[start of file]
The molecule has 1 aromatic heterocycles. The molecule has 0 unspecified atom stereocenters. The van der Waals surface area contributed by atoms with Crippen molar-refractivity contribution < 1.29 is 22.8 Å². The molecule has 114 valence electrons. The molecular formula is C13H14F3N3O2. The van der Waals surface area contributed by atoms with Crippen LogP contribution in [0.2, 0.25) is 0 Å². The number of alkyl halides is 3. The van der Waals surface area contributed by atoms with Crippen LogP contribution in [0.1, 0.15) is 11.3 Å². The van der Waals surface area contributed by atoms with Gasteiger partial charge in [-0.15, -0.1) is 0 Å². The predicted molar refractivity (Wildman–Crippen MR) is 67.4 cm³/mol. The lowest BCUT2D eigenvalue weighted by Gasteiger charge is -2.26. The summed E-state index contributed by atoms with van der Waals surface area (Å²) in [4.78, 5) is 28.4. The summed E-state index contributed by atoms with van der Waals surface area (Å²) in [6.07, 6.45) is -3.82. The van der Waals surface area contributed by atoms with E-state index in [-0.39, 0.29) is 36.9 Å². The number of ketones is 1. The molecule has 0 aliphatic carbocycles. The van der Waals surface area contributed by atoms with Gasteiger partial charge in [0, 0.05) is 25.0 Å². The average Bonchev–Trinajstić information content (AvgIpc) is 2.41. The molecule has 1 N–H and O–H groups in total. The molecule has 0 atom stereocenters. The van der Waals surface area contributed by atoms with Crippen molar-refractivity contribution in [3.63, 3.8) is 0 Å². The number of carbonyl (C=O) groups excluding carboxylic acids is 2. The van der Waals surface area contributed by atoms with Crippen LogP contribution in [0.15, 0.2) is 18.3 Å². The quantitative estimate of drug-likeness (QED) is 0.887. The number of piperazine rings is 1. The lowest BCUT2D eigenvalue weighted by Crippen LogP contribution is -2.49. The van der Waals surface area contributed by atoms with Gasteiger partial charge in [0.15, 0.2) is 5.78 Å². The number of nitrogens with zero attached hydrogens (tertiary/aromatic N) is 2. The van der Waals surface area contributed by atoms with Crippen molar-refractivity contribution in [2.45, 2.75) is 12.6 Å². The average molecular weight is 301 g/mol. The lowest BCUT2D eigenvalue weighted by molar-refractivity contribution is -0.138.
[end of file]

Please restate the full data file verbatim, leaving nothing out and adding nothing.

The molecule has 1 aromatic heterocycles. The molecule has 0 unspecified atom stereocenters. The van der Waals surface area contributed by atoms with Crippen molar-refractivity contribution < 1.29 is 22.8 Å². The molecule has 114 valence electrons. The molecular formula is C13H14F3N3O2. The van der Waals surface area contributed by atoms with Crippen LogP contribution in [0.2, 0.25) is 0 Å². The number of alkyl halides is 3. The van der Waals surface area contributed by atoms with Crippen LogP contribution in [0.1, 0.15) is 11.3 Å². The van der Waals surface area contributed by atoms with Gasteiger partial charge in [-0.15, -0.1) is 0 Å². The predicted molar refractivity (Wildman–Crippen MR) is 67.4 cm³/mol. The lowest BCUT2D eigenvalue weighted by Gasteiger charge is -2.26. The summed E-state index contributed by atoms with van der Waals surface area (Å²) in [4.78, 5) is 28.4. The summed E-state index contributed by atoms with van der Waals surface area (Å²) in [6.07, 6.45) is -3.82. The van der Waals surface area contributed by atoms with E-state index in [-0.39, 0.29) is 36.9 Å². The number of ketones is 1. The molecule has 0 aliphatic carbocycles. The van der Waals surface area contributed by atoms with Gasteiger partial charge in [0, 0.05) is 25.0 Å². The average Bonchev–Trinajstić information content (AvgIpc) is 2.41. The molecule has 1 N–H and O–H groups in total. The molecule has 0 atom stereocenters. The van der Waals surface area contributed by atoms with Crippen molar-refractivity contribution in [3.63, 3.8) is 0 Å². The number of carbonyl (C=O) groups excluding carboxylic acids is 2. The van der Waals surface area contributed by atoms with Crippen LogP contribution in [0.15, 0.2) is 18.3 Å². The quantitative estimate of drug-likeness (QED) is 0.887. The number of piperazine rings is 1. The lowest BCUT2D eigenvalue weighted by Crippen LogP contribution is -2.49. The van der Waals surface area contributed by atoms with Gasteiger partial charge in [0.15, 0.2) is 5.78 Å². The number of nitrogens with zero attached hydrogens (tertiary/aromatic N) is 2. The van der Waals surface area contributed by atoms with Crippen molar-refractivity contribution in [2.45, 2.75) is 12.6 Å². The average molecular weight is 301 g/mol. The lowest BCUT2D eigenvalue weighted by molar-refractivity contribution is -0.138.